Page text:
Now the bestselling author brings back his small-town chief of police--and her extraordinary Doberman, Daisy--for another exhilarating adventure. . . .
When Holly's wedding festivities are shattered by a brutal robbery, she vows to find the culprits. With nothing to go on but the inexplicable killing of an innocent bystander, Holly discovers evidence that leads her into the midst of a clan whose members are as mysterious as they are zealous. Holly's father, Ham, a retired army master sergeant, is her ticket into their strange world. What he finds there boggles the mind and sucks them all--Holly, Ham, and Daisy--into a whirlpool of crazed criminality from which even the FBI can't save them....
This second thriller in the series Woods inaugurated with Orchid Beach starts with a bang a literal one. While series heroine Holly Barker, a former military police commander turned police chief of smalltown Orchid Beach, Fla., waits at the local courthouse to marry lawyer Jackson Oxenhandler, her fianc� gets himself killed in a shoot-out at Orchid Beach's bank. Once past this shocker of an opening, the thrills quickly deflate. Holly stifles a few sobs, gets back into uniform and sets off to track down the gunmen, a gang of highly organized robbers who planned to heist $4 million in payroll cash. It soon becomes clear that they aren't ordinary robbers, however, appearing to have some connection to a weird little town in a neighboring county, where the average resident is white, male and a gun nut. In the course of his meandering tale, Woods deepens his portraits of Holly and her father, Ham, a retired army noncom, and dog lovers should enjoy the antics of Daisy, the Doberman diva who is Holly's constant companion. Stone Barrington, the cop-turned-lawyer from such Woods bestsellers as L.A. Dead, makes a couple of important cameo appearances. But pages of lifeless dialogue and too much dead air in an already thin narrative eventually stifle most of the book's energy. Woods knows how law enforcement agencies from local cop shops to the Secret Service work, and his action scenes are clean and sharp. But in between there are a lot of empty spaces. 16-city author tour.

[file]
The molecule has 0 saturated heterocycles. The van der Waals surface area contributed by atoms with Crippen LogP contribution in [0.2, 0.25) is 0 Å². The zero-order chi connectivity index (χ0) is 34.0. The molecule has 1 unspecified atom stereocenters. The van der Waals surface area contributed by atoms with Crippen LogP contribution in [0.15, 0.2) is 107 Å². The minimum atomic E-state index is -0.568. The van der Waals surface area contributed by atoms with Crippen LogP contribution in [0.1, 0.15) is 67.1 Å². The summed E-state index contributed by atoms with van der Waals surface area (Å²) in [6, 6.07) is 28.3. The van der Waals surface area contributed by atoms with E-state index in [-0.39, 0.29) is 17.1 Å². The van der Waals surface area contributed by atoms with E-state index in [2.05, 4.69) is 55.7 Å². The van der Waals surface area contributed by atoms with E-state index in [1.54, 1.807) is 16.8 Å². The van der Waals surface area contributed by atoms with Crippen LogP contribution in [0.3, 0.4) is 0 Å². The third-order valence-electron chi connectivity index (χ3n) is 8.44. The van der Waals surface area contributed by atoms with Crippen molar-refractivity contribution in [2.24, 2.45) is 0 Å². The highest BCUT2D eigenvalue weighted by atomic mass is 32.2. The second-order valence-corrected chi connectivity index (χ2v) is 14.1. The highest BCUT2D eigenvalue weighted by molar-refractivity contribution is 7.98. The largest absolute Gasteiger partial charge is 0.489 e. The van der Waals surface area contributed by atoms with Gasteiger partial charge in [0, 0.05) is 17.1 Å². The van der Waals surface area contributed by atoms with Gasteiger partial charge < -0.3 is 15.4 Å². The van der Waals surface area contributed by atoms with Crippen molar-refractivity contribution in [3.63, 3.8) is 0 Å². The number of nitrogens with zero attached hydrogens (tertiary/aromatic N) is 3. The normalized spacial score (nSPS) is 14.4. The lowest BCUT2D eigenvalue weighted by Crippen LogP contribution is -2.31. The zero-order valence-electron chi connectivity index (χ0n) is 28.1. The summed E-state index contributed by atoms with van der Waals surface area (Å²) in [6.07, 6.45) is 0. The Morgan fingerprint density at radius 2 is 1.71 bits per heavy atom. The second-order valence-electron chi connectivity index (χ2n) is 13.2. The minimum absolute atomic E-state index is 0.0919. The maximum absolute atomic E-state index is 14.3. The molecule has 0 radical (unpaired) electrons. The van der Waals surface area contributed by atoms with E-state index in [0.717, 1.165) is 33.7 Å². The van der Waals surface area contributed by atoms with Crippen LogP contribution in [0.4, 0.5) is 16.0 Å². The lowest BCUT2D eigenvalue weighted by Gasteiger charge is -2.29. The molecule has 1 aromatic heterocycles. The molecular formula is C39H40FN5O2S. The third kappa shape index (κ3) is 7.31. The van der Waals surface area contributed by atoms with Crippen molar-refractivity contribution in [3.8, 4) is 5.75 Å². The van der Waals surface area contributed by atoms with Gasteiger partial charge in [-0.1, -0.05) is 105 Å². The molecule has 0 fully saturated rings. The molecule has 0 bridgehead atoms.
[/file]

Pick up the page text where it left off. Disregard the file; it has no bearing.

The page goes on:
Copyright 2001 Cahners Business Information, Inc.
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September 29, 2002
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